As you know if you’re a long-time reader, you can see some sample exercises and quizzes for Lectiō Prīma at our Instructure Public Demo course. I’ve talked about Instructure, and their Canvas learning management system, in this post and this one. Today I want to start walking through the steps I use to create a learning pathway for material like Lectiō Secunda of the project. If you see an easier, better, or different way to do anything I describe, please tell me! This is important work for the future of the project, but it can also be exhausting – especially with the extreme heat in my face-to-face world, and with the cold (or whatever it is!) that’s been slowing me down for the past few days.
As you know if you’ve looked at the relevant page on the Tres Columnae Version Alpha Wiki site, the goals for Lectiō Secunda are that the learner will
- directly comprehend a Latin sentence;
- distinguish Latin nominative and genitive case nouns;
- continue to recognize and explore English derivatives of Latin words;
- continue to compare housing and family structure in Roman world with our own housing and family structure; and
- continue to understand, analyze, and explore the concept of pietās.
Since the fabellae and fābulae of Lectiō Secunda are obviously designed to work on Goal 1, it’s possible that some learners won’t need any extra practice. Others, though, might want to check – or at least self-assess – their comprehension of the stories. So we’ll need at least one self-assessment opportunity (probably one per story) and some comprehension questions. These questions, in turn, need to address a variety of learning and processing styles: at a minimum, we need some that are verbally oriented and some that are visual. Given backend software that incorporates question banks, it will be fairly easy to rearrange these questions into different exercises and quizzes. For example, we might have an ITER that features visually-oriented material and one that features word-based questions, followed by a common assessment that includes both types of prompts.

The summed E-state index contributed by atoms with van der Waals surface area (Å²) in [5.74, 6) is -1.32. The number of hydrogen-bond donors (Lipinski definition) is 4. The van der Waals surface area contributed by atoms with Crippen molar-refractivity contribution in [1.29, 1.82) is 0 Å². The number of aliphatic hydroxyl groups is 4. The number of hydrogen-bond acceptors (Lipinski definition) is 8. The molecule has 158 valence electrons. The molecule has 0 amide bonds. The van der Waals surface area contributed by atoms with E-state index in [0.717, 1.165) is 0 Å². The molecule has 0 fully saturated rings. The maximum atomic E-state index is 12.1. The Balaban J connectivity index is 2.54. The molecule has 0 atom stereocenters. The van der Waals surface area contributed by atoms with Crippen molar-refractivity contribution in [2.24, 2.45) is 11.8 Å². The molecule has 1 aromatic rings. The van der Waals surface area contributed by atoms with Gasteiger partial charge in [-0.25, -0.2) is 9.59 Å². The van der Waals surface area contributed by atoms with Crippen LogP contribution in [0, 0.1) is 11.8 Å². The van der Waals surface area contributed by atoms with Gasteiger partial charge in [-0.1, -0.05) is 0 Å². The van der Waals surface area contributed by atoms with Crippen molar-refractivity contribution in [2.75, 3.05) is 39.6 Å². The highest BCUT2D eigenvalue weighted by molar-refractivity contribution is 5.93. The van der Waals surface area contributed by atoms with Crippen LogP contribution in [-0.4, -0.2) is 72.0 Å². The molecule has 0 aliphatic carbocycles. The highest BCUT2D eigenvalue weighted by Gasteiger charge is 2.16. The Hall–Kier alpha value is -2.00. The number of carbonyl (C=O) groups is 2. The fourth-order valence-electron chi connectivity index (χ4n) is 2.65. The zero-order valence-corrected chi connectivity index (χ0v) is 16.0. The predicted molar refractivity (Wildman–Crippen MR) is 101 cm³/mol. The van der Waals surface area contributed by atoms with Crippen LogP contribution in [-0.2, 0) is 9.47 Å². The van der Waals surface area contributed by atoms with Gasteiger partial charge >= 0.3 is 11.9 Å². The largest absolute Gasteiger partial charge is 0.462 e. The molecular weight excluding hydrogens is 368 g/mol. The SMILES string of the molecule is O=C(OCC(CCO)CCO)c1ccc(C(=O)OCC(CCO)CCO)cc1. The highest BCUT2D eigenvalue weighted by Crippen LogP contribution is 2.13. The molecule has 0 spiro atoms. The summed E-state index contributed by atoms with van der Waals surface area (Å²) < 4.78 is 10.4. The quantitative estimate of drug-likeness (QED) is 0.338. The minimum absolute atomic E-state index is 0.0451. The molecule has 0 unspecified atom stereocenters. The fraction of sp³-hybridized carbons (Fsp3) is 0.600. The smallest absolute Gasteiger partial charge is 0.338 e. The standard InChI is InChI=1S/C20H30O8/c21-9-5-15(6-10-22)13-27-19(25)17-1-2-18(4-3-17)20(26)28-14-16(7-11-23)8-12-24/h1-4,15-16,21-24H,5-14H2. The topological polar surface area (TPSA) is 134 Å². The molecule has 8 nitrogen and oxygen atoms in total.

Goal 2 will obviously involve a sequence of quid novī? explanations, guided practice, independent practice, and assessment (including a self-correcting quiz and a self-assessment prompt). We’ll look at those in more detail in tomorrow’s post.
Goal 3 will be similar in form to the equivalent exercise in Lectiō Prīma, but it will involve the core vocabulary for Lectiō Secunda. So we need to establish exactly which words are “core” and give our participants an opportunity to think about how well they know and can use them.
Goals 4 and 5 will be addressed in the Virtual Seminar, which isn’t exactly an exercise. On the other hand, if we send our learners out to read difficult background material (or material with an obvious slant or bias) on the Web or in print, we should probably give them a safe, private, and self-correcting way to check their understanding.
quid respondētis, amīcī?
- When I was a new teacher, my longterm goal was “finishing the textbook” and my shorter-term goals were things like “find something interesting for the students in X period class to do today.” It’s taken me quite a while to get to this “backward design” approach. Where are you in your planning, and what do you think of this approach?
- What types of self-correcting exercises would you want to see as a learner at this point in the Tres Columnae Project? Are there any types you would not want to see?
- What exactly do you think students should be able to do to demonstrate that they have met Goals 1 and 2 for the Lectiō? In other words, how would you measure their achievement of the goals?
- Are there other important goals that should be – but aren’t – included here?
Since this post is getting a bit long, I’ll stop here. Tune in next time for your responses and for my first attempts at Goals 1 and 2. We’ll probably have more to say about Goal 2 on Thursday, and we’ll save Goal 3 for Friday. intereā, grātiās maximās omnibus iam legentibus et respondentibus.